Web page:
Use this moving average calculator to get an approximate quantitative estimate of current market levels. It calculates two moving averages (over durations that can be varied by the user) of 30+ BSE and NSE market indices.
My aim in making this tool is to get an idea of long-term market trends following the method described by Jim Otar in his 'Hurricane Warning Chart'
The sheet will not allow you to exit the at the top and enter at the bottom.
- Do not use this as a trading tool
- Do not make investment decisions based on this data alone. This is a sheet made out of academic interest.
- Recognise that understanding moving average movements will take time and you will need to develop your own interpretations.
A moving average or a simple moving average is a technical analysis tool in which the actual index data is compared with its average taken over a period of time.
For example, a monthly moving average is one in which the monthly return is calculated, with the duration rolled over by one business day.
For example, if you have data between 1st Jan 1990 to present,
You would calculate the average index value between 1st Jan 1990 - 30th Jan 1990, then between 2nd Jan 1990 - 31st Jan 1990, then 3rd Jan 1990 - 1st Feb 1990 and so on.
The average data is plotted with the end-date of the interval (30th Jan, 31st Jan, 1st Feb ....).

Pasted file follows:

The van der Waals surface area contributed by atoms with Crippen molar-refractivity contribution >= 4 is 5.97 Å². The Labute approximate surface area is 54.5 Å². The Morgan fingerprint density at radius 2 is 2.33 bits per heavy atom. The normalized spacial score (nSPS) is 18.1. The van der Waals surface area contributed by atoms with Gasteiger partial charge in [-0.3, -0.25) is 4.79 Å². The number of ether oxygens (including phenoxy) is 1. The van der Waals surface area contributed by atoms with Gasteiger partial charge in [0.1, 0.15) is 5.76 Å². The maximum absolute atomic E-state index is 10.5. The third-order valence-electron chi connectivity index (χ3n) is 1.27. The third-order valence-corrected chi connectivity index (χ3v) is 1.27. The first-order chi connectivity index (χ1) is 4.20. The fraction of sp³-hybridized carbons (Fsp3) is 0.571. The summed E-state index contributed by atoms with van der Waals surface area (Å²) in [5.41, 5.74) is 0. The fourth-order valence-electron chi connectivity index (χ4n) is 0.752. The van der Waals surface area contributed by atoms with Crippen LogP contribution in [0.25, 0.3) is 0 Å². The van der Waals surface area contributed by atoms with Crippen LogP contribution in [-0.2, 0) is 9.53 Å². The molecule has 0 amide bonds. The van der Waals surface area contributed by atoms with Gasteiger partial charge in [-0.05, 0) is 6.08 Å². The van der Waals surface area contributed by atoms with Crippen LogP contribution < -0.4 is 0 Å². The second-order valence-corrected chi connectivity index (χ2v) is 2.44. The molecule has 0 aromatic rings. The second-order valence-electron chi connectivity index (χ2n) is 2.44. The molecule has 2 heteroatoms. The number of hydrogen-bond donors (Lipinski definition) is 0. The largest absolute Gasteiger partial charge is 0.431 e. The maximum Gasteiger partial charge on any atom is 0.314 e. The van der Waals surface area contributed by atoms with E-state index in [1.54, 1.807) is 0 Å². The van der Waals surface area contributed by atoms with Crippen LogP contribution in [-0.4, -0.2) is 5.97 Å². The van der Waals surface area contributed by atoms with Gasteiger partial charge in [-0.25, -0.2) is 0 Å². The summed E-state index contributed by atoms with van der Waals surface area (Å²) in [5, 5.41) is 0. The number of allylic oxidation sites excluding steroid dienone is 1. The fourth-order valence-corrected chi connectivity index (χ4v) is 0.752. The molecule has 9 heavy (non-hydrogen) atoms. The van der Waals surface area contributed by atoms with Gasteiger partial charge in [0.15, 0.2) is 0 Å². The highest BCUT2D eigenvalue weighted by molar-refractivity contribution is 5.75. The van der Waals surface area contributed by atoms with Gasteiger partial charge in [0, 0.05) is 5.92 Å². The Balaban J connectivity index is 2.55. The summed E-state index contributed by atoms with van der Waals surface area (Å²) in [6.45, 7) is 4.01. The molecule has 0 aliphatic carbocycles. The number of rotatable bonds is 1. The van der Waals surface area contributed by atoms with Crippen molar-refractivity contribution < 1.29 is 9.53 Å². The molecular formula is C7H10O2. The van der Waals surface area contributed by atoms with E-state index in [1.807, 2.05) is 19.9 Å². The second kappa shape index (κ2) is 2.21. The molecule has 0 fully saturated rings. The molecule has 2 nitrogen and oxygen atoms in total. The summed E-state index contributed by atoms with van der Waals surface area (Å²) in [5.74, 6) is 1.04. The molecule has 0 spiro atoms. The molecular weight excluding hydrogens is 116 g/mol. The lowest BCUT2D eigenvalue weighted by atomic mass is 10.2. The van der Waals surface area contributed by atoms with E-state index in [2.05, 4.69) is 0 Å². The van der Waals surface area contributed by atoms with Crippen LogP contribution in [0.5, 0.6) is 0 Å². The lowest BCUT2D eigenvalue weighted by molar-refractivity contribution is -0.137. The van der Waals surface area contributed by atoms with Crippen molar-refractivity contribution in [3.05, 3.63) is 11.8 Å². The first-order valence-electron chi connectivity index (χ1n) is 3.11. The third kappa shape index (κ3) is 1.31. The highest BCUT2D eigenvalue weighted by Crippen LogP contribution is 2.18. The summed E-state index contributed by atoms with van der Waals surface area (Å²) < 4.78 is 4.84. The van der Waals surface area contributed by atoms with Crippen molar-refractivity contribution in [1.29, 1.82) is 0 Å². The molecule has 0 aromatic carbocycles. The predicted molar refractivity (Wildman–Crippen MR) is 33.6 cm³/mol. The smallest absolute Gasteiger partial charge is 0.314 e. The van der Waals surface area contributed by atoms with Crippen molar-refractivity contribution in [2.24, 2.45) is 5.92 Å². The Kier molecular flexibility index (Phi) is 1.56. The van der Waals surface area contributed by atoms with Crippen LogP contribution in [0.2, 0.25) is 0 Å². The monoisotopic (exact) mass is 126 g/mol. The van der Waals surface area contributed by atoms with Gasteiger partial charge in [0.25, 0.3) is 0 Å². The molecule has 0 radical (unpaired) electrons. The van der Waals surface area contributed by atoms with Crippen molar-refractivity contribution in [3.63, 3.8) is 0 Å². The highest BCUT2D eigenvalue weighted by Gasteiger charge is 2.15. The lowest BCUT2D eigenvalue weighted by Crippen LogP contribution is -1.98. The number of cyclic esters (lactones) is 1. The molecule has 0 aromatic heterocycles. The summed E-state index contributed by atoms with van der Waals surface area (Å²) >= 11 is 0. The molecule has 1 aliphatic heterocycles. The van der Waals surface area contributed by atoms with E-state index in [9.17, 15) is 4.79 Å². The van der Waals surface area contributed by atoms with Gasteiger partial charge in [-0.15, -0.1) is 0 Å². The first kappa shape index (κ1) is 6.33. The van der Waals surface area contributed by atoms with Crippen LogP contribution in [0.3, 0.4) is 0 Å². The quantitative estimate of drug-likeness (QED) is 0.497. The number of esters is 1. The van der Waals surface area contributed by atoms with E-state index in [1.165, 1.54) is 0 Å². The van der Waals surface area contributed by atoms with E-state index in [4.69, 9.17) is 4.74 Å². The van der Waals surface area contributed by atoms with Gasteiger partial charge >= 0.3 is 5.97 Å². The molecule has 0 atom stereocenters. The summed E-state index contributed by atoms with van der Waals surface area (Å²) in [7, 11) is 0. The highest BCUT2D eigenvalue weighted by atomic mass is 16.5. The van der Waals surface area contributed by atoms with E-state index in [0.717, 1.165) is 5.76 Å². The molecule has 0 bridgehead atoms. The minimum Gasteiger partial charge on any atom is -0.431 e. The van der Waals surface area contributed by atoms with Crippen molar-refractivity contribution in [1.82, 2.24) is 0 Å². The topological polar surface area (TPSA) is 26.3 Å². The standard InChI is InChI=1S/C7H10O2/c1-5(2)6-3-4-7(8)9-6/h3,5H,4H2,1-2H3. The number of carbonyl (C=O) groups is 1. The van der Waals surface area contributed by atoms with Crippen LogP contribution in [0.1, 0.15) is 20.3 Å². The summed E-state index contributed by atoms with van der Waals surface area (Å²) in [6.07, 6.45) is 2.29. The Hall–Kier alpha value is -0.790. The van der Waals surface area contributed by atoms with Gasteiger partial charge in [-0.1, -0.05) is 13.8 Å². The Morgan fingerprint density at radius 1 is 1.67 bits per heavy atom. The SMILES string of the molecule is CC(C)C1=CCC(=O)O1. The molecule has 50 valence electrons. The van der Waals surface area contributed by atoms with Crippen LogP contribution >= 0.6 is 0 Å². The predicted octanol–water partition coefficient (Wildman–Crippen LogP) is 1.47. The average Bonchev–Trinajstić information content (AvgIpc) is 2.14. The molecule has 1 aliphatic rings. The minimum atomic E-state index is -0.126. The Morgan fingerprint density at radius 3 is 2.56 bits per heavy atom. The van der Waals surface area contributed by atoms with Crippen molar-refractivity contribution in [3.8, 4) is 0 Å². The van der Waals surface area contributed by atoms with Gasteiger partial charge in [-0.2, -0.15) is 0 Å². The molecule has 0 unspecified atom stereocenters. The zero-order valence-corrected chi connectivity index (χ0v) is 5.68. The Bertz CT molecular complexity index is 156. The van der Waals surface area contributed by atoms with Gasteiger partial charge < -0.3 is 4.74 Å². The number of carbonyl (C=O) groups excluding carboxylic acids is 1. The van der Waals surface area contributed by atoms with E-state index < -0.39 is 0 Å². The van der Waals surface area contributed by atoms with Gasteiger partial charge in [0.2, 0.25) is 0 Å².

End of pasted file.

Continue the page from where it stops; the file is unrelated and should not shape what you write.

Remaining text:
In my investment strategy analysis of IDFC Dynamic Equity Fund, I had shown the 200 day daily moving average of the Nifty.
When the Nifty is above the 200-DMA, it represents an upward trend and when the Nifty is below the 200-DMA, it represents a downward trend. In a sideways market, the Nifty could repeatedly cross the DMA either way.
Jim Otar suggests the following with two DMAs:
1) 5-month DMA (blue line)
2) 12-month DMA (red line)
Bearish trend: If the blue line goes below the red line, when the red line is heading south (red arrows below)
Bullish trend: If the blue line goes above the red line, when the red line is heading north (green arrows below)
This is the result for the CNX Nifty
As mentioned above, moving averages do not allow you to catch market peaks and bottoms exactly but gives an overall trend, which I think will help limit portfolio volatility for the long-term investor at least from an emotional perspective.
Is this relevant for mutual fund investors? Should we not let the fund manager take calls for us?
Perhaps, yes. But fund managers may or may not be able to exit equity whenever they want. So I think it is up to the investor to take some tactical calls in moderation.
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